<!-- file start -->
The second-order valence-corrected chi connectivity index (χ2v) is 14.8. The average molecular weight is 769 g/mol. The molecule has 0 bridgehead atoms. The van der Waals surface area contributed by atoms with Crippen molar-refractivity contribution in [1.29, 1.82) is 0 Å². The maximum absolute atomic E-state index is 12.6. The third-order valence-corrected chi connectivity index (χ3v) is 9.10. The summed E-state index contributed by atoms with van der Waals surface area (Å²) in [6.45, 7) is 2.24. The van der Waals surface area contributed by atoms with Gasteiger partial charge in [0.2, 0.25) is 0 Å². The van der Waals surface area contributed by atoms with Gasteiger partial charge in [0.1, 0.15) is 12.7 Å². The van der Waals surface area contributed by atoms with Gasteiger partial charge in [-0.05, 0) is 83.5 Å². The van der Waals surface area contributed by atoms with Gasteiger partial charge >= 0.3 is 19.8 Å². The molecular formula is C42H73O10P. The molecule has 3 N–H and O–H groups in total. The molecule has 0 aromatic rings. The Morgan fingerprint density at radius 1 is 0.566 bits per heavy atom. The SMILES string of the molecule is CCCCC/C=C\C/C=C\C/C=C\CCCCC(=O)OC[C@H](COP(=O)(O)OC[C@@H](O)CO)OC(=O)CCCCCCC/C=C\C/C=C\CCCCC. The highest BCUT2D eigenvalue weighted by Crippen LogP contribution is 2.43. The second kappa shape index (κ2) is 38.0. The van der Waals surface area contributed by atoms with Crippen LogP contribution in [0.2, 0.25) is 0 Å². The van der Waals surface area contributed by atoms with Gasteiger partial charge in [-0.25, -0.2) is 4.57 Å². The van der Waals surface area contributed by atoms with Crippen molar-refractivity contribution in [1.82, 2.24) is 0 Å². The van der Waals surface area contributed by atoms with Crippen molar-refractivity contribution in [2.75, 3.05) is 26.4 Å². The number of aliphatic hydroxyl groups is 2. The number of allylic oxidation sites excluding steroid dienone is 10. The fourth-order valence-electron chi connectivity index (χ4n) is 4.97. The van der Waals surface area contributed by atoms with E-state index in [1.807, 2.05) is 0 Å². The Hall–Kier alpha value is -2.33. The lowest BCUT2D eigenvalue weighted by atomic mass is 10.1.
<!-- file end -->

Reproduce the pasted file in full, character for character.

The second-order valence-corrected chi connectivity index (χ2v) is 14.8. The average molecular weight is 769 g/mol. The molecule has 0 bridgehead atoms. The van der Waals surface area contributed by atoms with Crippen molar-refractivity contribution in [1.29, 1.82) is 0 Å². The maximum absolute atomic E-state index is 12.6. The third-order valence-corrected chi connectivity index (χ3v) is 9.10. The summed E-state index contributed by atoms with van der Waals surface area (Å²) in [6.45, 7) is 2.24. The van der Waals surface area contributed by atoms with Gasteiger partial charge in [0.2, 0.25) is 0 Å². The van der Waals surface area contributed by atoms with Gasteiger partial charge in [0.1, 0.15) is 12.7 Å². The van der Waals surface area contributed by atoms with Gasteiger partial charge in [-0.05, 0) is 83.5 Å². The van der Waals surface area contributed by atoms with Gasteiger partial charge >= 0.3 is 19.8 Å². The molecular formula is C42H73O10P. The molecule has 3 N–H and O–H groups in total. The molecule has 0 aromatic rings. The Morgan fingerprint density at radius 1 is 0.566 bits per heavy atom. The SMILES string of the molecule is CCCCC/C=C\C/C=C\C/C=C\CCCCC(=O)OC[C@H](COP(=O)(O)OC[C@@H](O)CO)OC(=O)CCCCCCC/C=C\C/C=C\CCCCC. The highest BCUT2D eigenvalue weighted by Crippen LogP contribution is 2.43. The second kappa shape index (κ2) is 38.0. The van der Waals surface area contributed by atoms with Crippen LogP contribution in [0.2, 0.25) is 0 Å². The van der Waals surface area contributed by atoms with Gasteiger partial charge in [-0.25, -0.2) is 4.57 Å². The van der Waals surface area contributed by atoms with Crippen molar-refractivity contribution in [1.82, 2.24) is 0 Å². The van der Waals surface area contributed by atoms with Crippen molar-refractivity contribution in [2.75, 3.05) is 26.4 Å². The number of aliphatic hydroxyl groups is 2. The number of allylic oxidation sites excluding steroid dienone is 10. The fourth-order valence-electron chi connectivity index (χ4n) is 4.97. The van der Waals surface area contributed by atoms with E-state index in [1.807, 2.05) is 0 Å². The Hall–Kier alpha value is -2.33. The lowest BCUT2D eigenvalue weighted by atomic mass is 10.1.